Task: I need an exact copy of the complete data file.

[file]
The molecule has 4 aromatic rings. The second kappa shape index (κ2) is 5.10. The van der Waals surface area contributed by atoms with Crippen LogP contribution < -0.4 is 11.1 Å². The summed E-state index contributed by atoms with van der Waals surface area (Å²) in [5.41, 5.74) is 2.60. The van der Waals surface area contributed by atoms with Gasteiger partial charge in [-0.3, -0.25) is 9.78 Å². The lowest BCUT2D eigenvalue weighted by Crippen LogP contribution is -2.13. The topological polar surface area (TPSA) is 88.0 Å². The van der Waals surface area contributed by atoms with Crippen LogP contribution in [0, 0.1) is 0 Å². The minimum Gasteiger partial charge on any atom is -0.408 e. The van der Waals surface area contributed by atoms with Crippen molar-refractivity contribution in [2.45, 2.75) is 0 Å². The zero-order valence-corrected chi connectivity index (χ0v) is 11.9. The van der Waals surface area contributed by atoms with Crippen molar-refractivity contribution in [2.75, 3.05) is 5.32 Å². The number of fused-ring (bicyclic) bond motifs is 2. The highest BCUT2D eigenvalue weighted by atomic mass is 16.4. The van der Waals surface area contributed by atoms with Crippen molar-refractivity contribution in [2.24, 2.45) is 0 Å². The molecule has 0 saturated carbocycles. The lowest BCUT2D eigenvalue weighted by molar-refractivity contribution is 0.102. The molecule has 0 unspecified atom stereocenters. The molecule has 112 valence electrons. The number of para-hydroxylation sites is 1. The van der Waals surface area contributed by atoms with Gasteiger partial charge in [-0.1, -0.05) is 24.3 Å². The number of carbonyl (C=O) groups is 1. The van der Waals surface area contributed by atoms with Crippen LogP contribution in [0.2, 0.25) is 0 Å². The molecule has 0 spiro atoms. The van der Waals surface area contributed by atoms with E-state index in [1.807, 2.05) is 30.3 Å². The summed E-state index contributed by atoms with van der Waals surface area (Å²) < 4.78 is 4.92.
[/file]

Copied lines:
The molecule has 4 aromatic rings. The second kappa shape index (κ2) is 5.10. The van der Waals surface area contributed by atoms with Crippen LogP contribution < -0.4 is 11.1 Å². The summed E-state index contributed by atoms with van der Waals surface area (Å²) in [5.41, 5.74) is 2.60. The van der Waals surface area contributed by atoms with Gasteiger partial charge in [-0.3, -0.25) is 9.78 Å². The lowest BCUT2D eigenvalue weighted by Crippen LogP contribution is -2.13. The topological polar surface area (TPSA) is 88.0 Å². The van der Waals surface area contributed by atoms with Crippen LogP contribution in [0, 0.1) is 0 Å². The minimum Gasteiger partial charge on any atom is -0.408 e. The van der Waals surface area contributed by atoms with Crippen molar-refractivity contribution in [2.45, 2.75) is 0 Å². The zero-order valence-corrected chi connectivity index (χ0v) is 11.9. The van der Waals surface area contributed by atoms with Crippen molar-refractivity contribution in [2.75, 3.05) is 5.32 Å². The number of fused-ring (bicyclic) bond motifs is 2. The highest BCUT2D eigenvalue weighted by atomic mass is 16.4. The van der Waals surface area contributed by atoms with Crippen molar-refractivity contribution in [2.24, 2.45) is 0 Å². The molecule has 0 saturated carbocycles. The lowest BCUT2D eigenvalue weighted by molar-refractivity contribution is 0.102. The molecule has 0 unspecified atom stereocenters. The molecule has 112 valence electrons. The number of para-hydroxylation sites is 1. The van der Waals surface area contributed by atoms with Gasteiger partial charge in [-0.1, -0.05) is 24.3 Å². The number of carbonyl (C=O) groups is 1. The van der Waals surface area contributed by atoms with Crippen LogP contribution in [0.2, 0.25) is 0 Å². The molecule has 0 spiro atoms. The van der Waals surface area contributed by atoms with E-state index in [1.807, 2.05) is 30.3 Å². The summed E-state index contributed by atoms with van der Waals surface area (Å²) < 4.78 is 4.92.